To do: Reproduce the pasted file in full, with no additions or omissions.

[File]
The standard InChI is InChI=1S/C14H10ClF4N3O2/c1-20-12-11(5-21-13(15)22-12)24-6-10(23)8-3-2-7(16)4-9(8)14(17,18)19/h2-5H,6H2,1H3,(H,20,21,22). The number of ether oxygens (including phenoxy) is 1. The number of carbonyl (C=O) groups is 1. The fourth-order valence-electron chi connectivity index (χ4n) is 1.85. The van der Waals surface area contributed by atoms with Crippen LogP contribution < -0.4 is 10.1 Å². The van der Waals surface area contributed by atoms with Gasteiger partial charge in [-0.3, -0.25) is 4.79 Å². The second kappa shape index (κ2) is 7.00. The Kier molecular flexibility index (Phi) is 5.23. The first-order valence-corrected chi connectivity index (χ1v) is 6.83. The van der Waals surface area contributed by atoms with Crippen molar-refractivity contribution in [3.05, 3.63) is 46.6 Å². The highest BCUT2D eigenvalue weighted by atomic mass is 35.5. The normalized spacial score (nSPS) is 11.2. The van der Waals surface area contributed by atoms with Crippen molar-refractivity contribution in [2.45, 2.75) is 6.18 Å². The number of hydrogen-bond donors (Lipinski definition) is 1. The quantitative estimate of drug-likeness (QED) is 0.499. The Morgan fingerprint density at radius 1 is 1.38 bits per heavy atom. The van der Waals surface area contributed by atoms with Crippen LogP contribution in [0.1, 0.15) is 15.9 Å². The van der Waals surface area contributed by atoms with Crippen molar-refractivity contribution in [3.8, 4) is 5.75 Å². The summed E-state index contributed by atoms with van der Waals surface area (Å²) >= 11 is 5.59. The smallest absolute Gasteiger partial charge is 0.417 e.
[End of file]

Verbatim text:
The standard InChI is InChI=1S/C14H10ClF4N3O2/c1-20-12-11(5-21-13(15)22-12)24-6-10(23)8-3-2-7(16)4-9(8)14(17,18)19/h2-5H,6H2,1H3,(H,20,21,22). The number of ether oxygens (including phenoxy) is 1. The number of carbonyl (C=O) groups is 1. The fourth-order valence-electron chi connectivity index (χ4n) is 1.85. The van der Waals surface area contributed by atoms with Crippen LogP contribution < -0.4 is 10.1 Å². The van der Waals surface area contributed by atoms with Gasteiger partial charge in [-0.3, -0.25) is 4.79 Å². The second kappa shape index (κ2) is 7.00. The Kier molecular flexibility index (Phi) is 5.23. The first-order valence-corrected chi connectivity index (χ1v) is 6.83. The van der Waals surface area contributed by atoms with Crippen molar-refractivity contribution in [3.05, 3.63) is 46.6 Å². The highest BCUT2D eigenvalue weighted by atomic mass is 35.5. The normalized spacial score (nSPS) is 11.2. The van der Waals surface area contributed by atoms with Crippen molar-refractivity contribution in [2.45, 2.75) is 6.18 Å². The number of hydrogen-bond donors (Lipinski definition) is 1. The quantitative estimate of drug-likeness (QED) is 0.499. The Morgan fingerprint density at radius 1 is 1.38 bits per heavy atom. The van der Waals surface area contributed by atoms with Crippen LogP contribution in [0.1, 0.15) is 15.9 Å². The van der Waals surface area contributed by atoms with Crippen molar-refractivity contribution in [3.8, 4) is 5.75 Å². The summed E-state index contributed by atoms with van der Waals surface area (Å²) >= 11 is 5.59. The smallest absolute Gasteiger partial charge is 0.417 e.